A hatred of environmentalism is what Hamilton sees as uniting the various arms of the denialist war on climate science. “Environmentalism is variously seen to be the enemy of individual freedom, an ideology of smug elites, an attack on capitalism and consumerism, and the vanguard of world government.”

In conclusion he appeals to conservative leaders who accept the science to speak out loudly and clearly about the need to take action. It is in their hands to break down the belief that global warming is somehow a left-wing cause.

There are two more articles to come from Hamilton in what will be a five-part series, but I’ll leave it to readers to follow him further if they wish.  The burden of his concern is pretty clear from what he has already written and I thought it worth communicating now.  Incidentally Hamilton’s latest book Requiem for a Species is due for publication in a couple of months and I expect to review it here.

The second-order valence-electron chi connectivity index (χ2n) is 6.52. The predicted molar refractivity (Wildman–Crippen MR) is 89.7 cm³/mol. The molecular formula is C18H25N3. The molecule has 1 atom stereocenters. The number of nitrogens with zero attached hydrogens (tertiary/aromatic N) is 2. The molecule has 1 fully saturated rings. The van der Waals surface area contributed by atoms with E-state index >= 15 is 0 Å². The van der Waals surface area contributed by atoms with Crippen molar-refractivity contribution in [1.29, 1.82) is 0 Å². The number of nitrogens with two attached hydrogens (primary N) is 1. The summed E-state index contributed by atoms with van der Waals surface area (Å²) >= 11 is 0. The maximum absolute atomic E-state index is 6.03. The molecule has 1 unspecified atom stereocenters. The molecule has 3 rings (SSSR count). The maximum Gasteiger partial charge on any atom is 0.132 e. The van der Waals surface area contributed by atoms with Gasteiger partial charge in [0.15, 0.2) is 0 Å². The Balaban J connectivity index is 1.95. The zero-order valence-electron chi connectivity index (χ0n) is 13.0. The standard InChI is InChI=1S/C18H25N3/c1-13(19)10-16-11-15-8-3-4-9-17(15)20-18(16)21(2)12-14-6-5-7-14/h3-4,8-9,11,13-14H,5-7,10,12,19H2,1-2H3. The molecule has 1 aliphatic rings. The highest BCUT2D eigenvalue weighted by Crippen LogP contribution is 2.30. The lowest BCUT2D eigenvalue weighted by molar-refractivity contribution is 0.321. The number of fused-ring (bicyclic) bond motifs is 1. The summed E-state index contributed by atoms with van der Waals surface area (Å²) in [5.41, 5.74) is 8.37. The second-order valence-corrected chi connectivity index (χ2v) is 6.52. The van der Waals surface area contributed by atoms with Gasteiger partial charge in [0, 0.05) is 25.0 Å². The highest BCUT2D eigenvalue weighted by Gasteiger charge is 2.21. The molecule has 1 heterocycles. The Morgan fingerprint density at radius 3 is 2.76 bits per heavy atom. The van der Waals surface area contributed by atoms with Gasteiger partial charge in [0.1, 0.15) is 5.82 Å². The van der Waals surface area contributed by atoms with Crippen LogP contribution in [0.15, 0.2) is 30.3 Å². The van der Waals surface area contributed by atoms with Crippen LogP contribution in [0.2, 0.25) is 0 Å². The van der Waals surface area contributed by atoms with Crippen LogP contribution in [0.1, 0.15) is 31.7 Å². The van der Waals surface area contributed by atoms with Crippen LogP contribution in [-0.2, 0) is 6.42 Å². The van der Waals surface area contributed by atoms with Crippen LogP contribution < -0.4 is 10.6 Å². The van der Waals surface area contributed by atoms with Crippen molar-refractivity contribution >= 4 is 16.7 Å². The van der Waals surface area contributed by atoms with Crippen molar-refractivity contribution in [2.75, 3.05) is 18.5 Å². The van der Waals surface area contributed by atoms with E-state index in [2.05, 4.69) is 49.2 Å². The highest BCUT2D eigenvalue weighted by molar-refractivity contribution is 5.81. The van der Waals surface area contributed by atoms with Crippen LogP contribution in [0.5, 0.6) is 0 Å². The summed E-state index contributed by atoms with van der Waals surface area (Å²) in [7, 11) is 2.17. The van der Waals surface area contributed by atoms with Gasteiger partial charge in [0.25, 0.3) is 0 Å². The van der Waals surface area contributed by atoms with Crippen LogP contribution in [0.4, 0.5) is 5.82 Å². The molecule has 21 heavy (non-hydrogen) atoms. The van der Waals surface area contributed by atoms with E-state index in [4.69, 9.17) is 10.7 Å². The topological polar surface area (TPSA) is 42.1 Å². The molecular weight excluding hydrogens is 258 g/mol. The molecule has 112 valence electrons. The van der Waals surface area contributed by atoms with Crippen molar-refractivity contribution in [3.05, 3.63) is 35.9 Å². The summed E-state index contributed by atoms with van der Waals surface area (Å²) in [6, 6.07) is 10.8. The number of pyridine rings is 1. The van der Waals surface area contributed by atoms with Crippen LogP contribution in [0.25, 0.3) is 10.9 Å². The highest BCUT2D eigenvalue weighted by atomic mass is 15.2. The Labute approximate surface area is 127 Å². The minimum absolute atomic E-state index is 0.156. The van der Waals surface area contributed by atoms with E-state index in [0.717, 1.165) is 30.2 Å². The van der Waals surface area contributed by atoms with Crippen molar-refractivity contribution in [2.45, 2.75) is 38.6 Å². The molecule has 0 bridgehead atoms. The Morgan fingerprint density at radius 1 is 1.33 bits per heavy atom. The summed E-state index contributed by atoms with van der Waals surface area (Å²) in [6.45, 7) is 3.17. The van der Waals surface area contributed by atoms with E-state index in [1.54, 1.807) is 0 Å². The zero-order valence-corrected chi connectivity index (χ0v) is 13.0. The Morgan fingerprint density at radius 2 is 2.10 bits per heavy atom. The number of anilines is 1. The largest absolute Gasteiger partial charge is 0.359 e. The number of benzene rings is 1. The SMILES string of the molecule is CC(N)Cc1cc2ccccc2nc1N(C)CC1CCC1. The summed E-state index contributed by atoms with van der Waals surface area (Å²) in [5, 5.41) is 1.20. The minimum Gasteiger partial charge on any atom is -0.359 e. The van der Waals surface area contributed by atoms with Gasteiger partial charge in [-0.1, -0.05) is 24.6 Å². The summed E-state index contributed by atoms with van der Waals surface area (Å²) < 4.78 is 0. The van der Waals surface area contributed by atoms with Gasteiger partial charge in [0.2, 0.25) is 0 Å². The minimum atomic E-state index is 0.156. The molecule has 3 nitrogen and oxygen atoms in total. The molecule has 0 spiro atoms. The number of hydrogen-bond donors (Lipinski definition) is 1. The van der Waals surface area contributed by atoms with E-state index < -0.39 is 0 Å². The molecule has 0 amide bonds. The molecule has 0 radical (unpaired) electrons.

Methane rise continues

More cautionary news on rising methane levels is reported in yesterday’s Independent. Two leading experts on CH4in the atmosphere, Euan Nisbet and Ed Dlugokencky, were due to reveal at a conference that, after a decade of near-zero growth, “globally averaged atmospheric methane increased by [approximately] 7ppb (parts per billion) per year during 2007 and 2008.” They consider it likely that 2009 will have shown the same rising trend, since the figures for the first half of the year showed a 7 ppb rise on the 2008 level.

They are properly cautious about the rises and comment that they may just be a couple of years of high growth which may drop back to what it was.  But they stress the importance of understanding the causes of the rises, because of the potential for increased CH4 emissions from strong positive climate feedbacks in the Arctic where there are unstable stores of carbon in permafrost. Permafrost melt carries the potential for methane release.

If there is a feedback mechanism at work it’s bad news as the Independent makes clear in terms that its readers can understand: